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The Material Roots of Western Racism

  • Freeman, Alan

This article assesses the US discussion on the material roots of racism in which writers such as Malcolm X have been heavily criticised by ‘marxists’ for substituting race for class in the analysis of society. The article argues that such criticism departs from the classical Marxist tradition in a manner characteristic of the dominant countries of the world in subordinating issues of political rights to the economic class struggle. This in turn arises from a failure to recognise the relation between racism and imperialism, itself arising from a division of the nations of the world which I define as ‘World Apartheid’. The US-UK variant of marxism, which I characterise as ‘Imperialist Marxism’, has uncritically absorbed the world-view of the early imperialist pioneers – who were also social progressives – such as Rhodes and Chamberlain (and on the German side, Bismarck). Empire financed social welfare and economic well-being using the value transferred to the heartlands from the colonies, which it justified with the concept of a ‘civilising mission’ to transplant a superior culture to the ‘backward’ conquered countries. This system of domination persists economically today despite formal political freedom. The ‘civilising mission’ is reproduced in traditional Marxism through the notion that the working class of the dominant countries is culturally and politically superior to the working class of the remaining four-fifths of the world. The characteristic core of this view is that political power is of secondary importance to economic equality. Racism can therefore be overcome by the simple dynamics of economic class struggle, and demands for political rights should be subordinated to higher wages and better welfare.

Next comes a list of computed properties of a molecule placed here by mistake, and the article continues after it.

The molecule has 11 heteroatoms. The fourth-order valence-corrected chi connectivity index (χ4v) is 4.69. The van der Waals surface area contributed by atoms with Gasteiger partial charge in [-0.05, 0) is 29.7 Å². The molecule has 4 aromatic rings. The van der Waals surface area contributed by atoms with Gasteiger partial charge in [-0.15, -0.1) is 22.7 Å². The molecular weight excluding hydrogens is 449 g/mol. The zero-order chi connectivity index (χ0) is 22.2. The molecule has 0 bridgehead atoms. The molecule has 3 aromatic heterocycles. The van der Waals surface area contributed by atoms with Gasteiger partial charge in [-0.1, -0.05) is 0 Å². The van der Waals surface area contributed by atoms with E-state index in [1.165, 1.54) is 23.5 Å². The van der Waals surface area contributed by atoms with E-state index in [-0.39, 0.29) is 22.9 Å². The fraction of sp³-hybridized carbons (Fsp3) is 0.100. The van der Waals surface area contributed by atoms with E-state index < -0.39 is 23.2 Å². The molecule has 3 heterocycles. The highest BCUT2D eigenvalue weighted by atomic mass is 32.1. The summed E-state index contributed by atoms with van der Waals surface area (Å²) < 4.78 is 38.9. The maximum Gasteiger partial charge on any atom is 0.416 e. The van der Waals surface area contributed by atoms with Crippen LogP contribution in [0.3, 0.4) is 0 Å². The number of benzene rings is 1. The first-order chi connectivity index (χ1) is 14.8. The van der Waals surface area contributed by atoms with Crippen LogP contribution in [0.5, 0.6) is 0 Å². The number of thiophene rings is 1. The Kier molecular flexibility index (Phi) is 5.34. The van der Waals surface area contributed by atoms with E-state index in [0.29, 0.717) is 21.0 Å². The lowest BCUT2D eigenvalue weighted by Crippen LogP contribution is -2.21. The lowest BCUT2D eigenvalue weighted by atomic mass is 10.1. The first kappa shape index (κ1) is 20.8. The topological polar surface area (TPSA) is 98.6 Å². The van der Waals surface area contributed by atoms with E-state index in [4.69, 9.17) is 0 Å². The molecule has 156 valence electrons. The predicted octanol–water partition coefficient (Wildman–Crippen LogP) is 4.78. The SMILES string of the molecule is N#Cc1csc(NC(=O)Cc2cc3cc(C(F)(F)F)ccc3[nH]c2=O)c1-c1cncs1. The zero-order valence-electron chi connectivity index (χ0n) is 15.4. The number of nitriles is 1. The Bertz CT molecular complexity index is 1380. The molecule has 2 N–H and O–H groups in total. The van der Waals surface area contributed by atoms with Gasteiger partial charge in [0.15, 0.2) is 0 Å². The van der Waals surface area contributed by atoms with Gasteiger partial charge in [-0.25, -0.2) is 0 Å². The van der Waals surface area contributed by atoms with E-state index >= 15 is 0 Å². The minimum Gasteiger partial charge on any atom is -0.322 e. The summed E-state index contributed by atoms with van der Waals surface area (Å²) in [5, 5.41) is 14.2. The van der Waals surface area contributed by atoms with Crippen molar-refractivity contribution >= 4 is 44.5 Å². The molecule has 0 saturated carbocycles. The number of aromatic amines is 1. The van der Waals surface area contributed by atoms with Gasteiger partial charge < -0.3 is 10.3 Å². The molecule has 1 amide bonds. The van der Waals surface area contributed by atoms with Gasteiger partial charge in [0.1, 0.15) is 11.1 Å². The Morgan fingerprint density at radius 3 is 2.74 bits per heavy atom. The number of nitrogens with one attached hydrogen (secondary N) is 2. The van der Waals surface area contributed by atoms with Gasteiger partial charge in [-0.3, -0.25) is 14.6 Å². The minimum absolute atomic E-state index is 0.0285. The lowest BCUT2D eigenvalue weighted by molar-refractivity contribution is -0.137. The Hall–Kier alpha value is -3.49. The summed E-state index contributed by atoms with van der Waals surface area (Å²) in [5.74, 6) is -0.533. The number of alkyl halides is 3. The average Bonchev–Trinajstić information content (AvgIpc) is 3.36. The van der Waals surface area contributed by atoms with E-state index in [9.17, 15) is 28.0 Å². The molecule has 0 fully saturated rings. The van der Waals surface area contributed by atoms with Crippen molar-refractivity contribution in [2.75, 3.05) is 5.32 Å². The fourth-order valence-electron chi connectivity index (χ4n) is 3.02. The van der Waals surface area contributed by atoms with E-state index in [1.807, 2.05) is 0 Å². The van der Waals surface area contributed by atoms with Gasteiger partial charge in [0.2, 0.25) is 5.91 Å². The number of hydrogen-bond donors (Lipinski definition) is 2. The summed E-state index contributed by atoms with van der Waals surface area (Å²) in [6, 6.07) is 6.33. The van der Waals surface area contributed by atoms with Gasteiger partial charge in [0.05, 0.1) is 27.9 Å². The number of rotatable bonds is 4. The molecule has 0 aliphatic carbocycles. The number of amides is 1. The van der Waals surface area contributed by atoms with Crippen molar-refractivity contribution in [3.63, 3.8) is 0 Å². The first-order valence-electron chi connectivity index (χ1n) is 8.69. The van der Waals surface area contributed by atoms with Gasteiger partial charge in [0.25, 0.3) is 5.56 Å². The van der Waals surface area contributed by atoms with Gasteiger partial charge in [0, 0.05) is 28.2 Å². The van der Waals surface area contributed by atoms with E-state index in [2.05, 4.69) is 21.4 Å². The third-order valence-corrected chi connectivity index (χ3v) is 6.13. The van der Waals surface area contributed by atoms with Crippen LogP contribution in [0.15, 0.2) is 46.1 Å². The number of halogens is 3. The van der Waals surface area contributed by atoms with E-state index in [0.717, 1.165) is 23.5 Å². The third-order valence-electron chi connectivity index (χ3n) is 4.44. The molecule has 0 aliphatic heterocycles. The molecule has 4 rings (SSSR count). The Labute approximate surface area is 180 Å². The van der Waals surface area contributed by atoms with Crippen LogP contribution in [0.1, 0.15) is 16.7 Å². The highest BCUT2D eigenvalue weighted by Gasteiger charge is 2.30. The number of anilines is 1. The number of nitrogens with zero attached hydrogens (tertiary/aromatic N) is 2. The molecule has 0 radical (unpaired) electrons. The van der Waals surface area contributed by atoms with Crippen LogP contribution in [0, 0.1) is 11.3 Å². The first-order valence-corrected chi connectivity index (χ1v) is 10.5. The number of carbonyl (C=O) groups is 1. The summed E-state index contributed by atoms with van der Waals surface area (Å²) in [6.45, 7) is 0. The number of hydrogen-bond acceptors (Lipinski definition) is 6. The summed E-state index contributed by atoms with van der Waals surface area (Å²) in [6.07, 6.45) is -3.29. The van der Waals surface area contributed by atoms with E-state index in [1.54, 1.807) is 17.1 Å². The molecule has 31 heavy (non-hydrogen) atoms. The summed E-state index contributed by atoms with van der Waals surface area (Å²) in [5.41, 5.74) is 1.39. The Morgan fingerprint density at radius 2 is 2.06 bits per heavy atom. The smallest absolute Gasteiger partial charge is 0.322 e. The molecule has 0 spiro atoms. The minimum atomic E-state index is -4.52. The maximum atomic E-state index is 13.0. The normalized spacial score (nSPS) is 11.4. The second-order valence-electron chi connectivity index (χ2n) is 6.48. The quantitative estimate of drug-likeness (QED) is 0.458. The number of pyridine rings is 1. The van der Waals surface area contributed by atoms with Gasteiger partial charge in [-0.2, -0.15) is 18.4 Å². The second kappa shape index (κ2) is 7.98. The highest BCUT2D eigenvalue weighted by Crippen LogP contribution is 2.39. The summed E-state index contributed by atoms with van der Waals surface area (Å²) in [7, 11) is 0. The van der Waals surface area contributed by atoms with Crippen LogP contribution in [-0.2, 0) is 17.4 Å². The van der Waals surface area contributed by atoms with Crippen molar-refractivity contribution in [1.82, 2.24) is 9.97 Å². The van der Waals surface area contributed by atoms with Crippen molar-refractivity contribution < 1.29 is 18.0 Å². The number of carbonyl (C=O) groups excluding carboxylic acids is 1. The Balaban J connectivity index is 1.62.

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File URL: http://mpra.ub.uni-muenchen.de/2216/1/MPRA_paper_2216.pdf
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Paper provided by University Library of Munich, Germany in its series MPRA Paper with number 2216.

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Date of creation: 1998
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Handle: RePEc:pra:mprapa:2216
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